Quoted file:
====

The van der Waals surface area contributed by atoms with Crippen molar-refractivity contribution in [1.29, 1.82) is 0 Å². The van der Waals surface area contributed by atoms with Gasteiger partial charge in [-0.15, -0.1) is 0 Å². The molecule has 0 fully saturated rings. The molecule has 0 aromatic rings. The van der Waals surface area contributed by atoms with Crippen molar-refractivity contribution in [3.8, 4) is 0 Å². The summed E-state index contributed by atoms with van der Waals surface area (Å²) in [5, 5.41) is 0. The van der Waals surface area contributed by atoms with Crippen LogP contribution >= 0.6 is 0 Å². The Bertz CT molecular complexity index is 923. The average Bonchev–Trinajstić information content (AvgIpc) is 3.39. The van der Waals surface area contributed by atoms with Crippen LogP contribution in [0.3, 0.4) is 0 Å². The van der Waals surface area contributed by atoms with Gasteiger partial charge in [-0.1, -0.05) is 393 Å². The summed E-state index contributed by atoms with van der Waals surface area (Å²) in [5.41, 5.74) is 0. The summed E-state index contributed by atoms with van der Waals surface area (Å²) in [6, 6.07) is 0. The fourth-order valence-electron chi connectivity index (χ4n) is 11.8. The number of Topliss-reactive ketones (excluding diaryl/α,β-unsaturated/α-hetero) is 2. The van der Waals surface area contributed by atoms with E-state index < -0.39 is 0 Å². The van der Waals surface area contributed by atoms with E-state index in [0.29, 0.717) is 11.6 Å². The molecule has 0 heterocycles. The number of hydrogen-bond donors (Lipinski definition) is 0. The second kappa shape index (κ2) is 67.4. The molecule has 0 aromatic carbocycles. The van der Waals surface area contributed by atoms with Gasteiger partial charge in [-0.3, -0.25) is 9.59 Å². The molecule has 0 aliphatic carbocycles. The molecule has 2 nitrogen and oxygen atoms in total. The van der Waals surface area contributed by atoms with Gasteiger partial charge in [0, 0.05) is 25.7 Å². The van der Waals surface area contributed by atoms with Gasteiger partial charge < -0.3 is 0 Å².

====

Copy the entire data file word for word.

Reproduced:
The van der Waals surface area contributed by atoms with Crippen molar-refractivity contribution in [1.29, 1.82) is 0 Å². The van der Waals surface area contributed by atoms with Gasteiger partial charge in [-0.15, -0.1) is 0 Å². The molecule has 0 fully saturated rings. The molecule has 0 aromatic rings. The van der Waals surface area contributed by atoms with Crippen molar-refractivity contribution in [3.8, 4) is 0 Å². The summed E-state index contributed by atoms with van der Waals surface area (Å²) in [5, 5.41) is 0. The van der Waals surface area contributed by atoms with Crippen LogP contribution >= 0.6 is 0 Å². The Bertz CT molecular complexity index is 923. The average Bonchev–Trinajstić information content (AvgIpc) is 3.39. The van der Waals surface area contributed by atoms with Crippen LogP contribution in [0.3, 0.4) is 0 Å². The van der Waals surface area contributed by atoms with Gasteiger partial charge in [-0.1, -0.05) is 393 Å². The summed E-state index contributed by atoms with van der Waals surface area (Å²) in [5.41, 5.74) is 0. The summed E-state index contributed by atoms with van der Waals surface area (Å²) in [6, 6.07) is 0. The fourth-order valence-electron chi connectivity index (χ4n) is 11.8. The number of Topliss-reactive ketones (excluding diaryl/α,β-unsaturated/α-hetero) is 2. The van der Waals surface area contributed by atoms with E-state index < -0.39 is 0 Å². The van der Waals surface area contributed by atoms with E-state index in [0.29, 0.717) is 11.6 Å². The molecule has 0 heterocycles. The number of hydrogen-bond donors (Lipinski definition) is 0. The second kappa shape index (κ2) is 67.4. The molecule has 0 aromatic carbocycles. The van der Waals surface area contributed by atoms with Gasteiger partial charge in [-0.3, -0.25) is 9.59 Å². The molecule has 0 aliphatic carbocycles. The molecule has 2 nitrogen and oxygen atoms in total. The van der Waals surface area contributed by atoms with Gasteiger partial charge in [0, 0.05) is 25.7 Å². The van der Waals surface area contributed by atoms with Gasteiger partial charge < -0.3 is 0 Å².